"This is just the beginning. Whitbread is going to have to fight to get them," said Ben Maitland, an analyst at Sutherlands. "It's good news for Allied as it means they've got at least one offer on the table."
Shedding the 3,500 UK pubs allows Allied to focus on its Ballantine's scotch, Beefeater gin and other drink brands to catch up with the market leader Diageo. Allied's shares rose 4.5 per cent.
Punch Taverns, a privately held tenanted pub operator, has said it plans a rival offer. Punch said the Whitbread offer was "too low" and criticised Allied for entering exclusive discussions with Whitbread before exploring interest elsewhere.
Other potential bidders include Bass and Nomura International, currently the UK's largest pub operator. Officials from Nomura and Bass declined to comment.
Following the sale, Allied Domecq's chief executive, Tony Hales, plans to step down after eight years at the top and make way for a new management team led by finance director Philip Bowman. Mr Bowman said that as chief executive he will drive Allied's brands harder and may shed smaller liquor businesses that account for some 20 per cent of liquor sales.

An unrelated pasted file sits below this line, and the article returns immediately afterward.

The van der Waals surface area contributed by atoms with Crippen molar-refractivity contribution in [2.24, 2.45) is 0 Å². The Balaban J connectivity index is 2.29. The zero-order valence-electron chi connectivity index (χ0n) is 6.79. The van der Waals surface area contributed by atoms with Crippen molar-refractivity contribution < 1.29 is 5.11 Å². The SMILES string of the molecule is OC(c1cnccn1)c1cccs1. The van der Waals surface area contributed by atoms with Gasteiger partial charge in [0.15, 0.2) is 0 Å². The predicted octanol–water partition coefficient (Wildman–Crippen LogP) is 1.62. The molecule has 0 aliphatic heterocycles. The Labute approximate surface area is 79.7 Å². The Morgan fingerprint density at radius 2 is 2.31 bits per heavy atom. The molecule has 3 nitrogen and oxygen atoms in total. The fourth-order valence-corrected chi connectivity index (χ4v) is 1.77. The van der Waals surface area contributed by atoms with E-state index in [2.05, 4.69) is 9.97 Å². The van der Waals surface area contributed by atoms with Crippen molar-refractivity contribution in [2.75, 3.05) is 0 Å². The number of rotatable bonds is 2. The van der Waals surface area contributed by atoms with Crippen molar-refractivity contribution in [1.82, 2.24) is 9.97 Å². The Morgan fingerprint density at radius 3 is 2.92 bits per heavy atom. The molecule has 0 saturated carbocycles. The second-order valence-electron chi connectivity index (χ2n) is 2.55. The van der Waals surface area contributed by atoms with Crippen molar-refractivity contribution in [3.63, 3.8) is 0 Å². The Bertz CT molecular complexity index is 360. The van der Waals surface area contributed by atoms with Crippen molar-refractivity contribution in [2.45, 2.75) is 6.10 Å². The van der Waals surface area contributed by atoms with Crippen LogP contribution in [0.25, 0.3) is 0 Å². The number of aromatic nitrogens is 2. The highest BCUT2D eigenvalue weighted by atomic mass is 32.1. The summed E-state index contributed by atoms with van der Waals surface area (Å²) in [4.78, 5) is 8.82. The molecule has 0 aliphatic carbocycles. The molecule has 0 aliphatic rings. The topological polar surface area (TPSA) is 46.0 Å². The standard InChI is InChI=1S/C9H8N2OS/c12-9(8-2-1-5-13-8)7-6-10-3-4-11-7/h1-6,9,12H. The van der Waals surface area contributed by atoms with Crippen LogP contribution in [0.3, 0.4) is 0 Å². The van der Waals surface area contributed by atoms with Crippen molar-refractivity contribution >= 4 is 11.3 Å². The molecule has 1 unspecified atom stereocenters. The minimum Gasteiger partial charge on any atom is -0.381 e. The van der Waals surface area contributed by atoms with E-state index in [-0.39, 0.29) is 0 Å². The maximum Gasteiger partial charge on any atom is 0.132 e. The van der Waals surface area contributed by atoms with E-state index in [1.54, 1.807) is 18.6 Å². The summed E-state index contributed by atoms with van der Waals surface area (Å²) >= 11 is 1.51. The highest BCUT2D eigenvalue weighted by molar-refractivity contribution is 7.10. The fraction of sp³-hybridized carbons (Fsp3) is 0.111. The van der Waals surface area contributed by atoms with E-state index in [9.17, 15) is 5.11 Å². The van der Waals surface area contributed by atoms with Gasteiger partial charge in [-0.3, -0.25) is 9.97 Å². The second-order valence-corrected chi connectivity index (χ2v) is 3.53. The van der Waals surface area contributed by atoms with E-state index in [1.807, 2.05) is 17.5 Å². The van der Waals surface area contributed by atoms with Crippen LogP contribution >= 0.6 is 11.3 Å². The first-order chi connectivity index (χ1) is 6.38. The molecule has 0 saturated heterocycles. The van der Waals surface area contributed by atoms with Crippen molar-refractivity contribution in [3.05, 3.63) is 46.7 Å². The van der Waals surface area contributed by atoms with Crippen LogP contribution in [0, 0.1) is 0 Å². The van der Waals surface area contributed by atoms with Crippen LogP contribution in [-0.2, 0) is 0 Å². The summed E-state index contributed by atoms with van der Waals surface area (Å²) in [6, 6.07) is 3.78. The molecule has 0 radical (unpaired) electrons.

For Whitbread, buying the pubs helps eliminate some of the competition that has been depressing prices and driving up promotional costs as pub owners seek to win back customers turned frugal by a slowing British economy.
Whitbread plans to shed its brewing unit after the acquisition to comply with UK regulations. Whitbread chief executive David Thomas said a spin- off was the most likely solution.